The dominance of touchscreen user interfaces will reduce over the next five years as more sensors are introduced to mainstream products and entirely new product form-factors emerge, enabling and necessitating new user interfaces like voice, gesture, eye-tracking, and neural, according to ABI Research (www.abiresearch.com.
“Touch got mobile device usability to where it is today, but touch will become one of many interfaces for future devices as well as for new and future markets,” says ABI Research Senior Practice Director Jeff Orr. “The really exciting opportunity arrives when multiple user interfaces are blended together for entirely new experiences.”
Across 11 unique features from wireless connectivity to embedded sensors, ABI Research found that hand and facial gesture recognition will experience the greatest growth in future smartphone and tablet shipments with a compound annual growth rate of 30% and 43% respectively from 2014 to 2019. The range of applications for gesture recognition span user attentiveness to device navigation control. The impact of user interface (UI) innovation in mobile devices will be felt across a wide range of CE applications, including the car and in the home.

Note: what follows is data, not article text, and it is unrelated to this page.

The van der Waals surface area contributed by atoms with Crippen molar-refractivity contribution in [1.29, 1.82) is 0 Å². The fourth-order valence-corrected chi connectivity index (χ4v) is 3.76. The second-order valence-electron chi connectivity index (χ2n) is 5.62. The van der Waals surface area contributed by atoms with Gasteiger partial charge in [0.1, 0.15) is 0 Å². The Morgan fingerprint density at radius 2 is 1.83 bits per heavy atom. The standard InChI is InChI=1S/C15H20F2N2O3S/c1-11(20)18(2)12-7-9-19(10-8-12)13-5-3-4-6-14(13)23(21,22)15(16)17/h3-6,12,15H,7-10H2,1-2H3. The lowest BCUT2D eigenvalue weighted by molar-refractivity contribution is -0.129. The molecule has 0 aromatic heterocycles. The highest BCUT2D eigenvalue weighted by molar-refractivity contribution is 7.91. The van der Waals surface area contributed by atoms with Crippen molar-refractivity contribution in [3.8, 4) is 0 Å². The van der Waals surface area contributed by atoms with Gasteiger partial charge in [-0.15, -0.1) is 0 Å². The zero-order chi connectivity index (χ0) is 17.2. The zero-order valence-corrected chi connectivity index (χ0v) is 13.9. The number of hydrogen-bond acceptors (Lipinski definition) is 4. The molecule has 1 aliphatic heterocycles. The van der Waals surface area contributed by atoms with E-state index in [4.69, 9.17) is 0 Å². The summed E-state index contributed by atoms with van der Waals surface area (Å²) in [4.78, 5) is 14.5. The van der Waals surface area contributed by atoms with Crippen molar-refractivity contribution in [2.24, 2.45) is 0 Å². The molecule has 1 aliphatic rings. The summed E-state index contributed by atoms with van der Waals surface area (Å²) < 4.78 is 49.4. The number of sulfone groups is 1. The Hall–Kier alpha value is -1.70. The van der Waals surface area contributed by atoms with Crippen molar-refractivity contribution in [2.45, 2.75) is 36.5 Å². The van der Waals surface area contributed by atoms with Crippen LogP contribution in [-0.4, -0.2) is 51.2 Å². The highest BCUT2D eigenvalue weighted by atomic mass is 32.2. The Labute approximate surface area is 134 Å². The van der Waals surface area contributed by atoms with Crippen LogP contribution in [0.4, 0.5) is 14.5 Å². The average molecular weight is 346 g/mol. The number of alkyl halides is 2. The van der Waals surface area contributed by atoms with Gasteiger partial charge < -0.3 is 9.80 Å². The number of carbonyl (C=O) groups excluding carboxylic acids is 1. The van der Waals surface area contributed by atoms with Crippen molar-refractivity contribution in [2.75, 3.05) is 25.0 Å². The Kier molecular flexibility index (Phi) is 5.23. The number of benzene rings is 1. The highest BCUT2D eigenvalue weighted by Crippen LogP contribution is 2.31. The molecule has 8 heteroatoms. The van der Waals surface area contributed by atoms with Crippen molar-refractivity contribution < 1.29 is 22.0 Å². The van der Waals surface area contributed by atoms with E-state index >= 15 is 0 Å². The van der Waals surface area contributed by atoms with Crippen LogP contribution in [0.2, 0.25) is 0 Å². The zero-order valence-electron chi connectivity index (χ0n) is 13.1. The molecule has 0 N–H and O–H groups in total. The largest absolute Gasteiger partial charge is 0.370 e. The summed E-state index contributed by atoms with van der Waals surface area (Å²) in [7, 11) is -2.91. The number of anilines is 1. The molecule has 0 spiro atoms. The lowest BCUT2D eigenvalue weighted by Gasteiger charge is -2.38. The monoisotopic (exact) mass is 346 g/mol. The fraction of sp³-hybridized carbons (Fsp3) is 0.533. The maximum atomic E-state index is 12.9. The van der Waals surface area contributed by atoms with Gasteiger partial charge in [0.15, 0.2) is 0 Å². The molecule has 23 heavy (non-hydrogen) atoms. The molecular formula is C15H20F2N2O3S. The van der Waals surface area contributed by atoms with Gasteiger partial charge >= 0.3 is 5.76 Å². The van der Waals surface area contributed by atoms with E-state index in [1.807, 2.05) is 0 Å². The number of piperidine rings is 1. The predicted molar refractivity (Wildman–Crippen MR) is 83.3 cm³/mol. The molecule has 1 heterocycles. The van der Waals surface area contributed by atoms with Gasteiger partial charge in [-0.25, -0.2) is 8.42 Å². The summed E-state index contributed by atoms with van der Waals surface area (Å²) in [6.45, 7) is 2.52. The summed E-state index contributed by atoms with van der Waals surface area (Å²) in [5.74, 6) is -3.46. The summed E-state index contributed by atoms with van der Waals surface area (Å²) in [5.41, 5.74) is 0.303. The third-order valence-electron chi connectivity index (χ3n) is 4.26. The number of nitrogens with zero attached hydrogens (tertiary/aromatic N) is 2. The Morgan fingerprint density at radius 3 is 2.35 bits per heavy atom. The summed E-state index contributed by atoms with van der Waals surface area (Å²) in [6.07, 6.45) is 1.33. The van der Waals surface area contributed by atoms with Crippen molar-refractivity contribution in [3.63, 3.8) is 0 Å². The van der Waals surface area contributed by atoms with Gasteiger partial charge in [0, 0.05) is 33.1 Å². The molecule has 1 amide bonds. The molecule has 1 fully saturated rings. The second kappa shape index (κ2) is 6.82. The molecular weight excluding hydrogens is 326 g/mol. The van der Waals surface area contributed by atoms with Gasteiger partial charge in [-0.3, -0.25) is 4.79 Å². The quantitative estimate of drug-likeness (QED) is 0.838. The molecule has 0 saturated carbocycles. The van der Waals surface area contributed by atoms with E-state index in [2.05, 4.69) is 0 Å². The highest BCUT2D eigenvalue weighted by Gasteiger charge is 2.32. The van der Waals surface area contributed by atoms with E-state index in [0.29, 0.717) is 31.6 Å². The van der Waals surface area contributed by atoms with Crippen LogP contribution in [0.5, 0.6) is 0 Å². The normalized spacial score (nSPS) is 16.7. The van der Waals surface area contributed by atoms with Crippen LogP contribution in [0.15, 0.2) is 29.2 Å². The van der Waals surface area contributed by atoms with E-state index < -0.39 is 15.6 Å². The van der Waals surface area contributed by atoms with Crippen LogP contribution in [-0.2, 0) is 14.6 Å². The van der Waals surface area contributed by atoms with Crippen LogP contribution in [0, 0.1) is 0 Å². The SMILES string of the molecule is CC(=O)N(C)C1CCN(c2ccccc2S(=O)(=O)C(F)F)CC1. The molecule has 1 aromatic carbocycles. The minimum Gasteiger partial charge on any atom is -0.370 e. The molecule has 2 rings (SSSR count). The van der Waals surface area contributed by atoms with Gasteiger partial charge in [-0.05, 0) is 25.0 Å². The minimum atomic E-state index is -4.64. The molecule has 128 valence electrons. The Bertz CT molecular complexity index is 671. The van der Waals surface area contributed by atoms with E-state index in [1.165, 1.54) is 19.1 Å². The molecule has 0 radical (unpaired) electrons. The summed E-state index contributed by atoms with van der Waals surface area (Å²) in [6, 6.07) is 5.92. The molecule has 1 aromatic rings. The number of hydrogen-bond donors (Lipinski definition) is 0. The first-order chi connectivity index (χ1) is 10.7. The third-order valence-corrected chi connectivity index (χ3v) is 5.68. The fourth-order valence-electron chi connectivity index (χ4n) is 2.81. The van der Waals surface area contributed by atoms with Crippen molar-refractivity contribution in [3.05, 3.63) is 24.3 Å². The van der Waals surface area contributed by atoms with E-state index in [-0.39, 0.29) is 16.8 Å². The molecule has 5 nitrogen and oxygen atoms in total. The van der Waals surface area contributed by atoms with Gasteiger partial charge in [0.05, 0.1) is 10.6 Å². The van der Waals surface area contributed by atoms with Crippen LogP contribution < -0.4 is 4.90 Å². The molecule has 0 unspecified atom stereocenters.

As mobile applications integrate more technology, the UI must be kept simple enough to be intuitive, says ABI Research.
“Packing a mobile device with sensors goes little beyond being a novelty,” says Orr. “Complexity contradicts good UI design and a critical mass of engaging mobile applications are required for mainstream adoption.”
This balancing act is best observed in today’s automobiles where myriad of subsystems are working with the driver to arrive at a destination safely with a minimal amount of learning curve. Key components have also evolved from single-function elements into multi-sensor, single-chip packages.
ABI Research says this has not only benefited the handheld form-factor, but been the premise for the leading commercially available wearable devices. As multiple sensors and gadgets work real-time to collect data from an individual and the surrounding environment, the potential for complexity arises once again with each person looking to have their own personalized experience.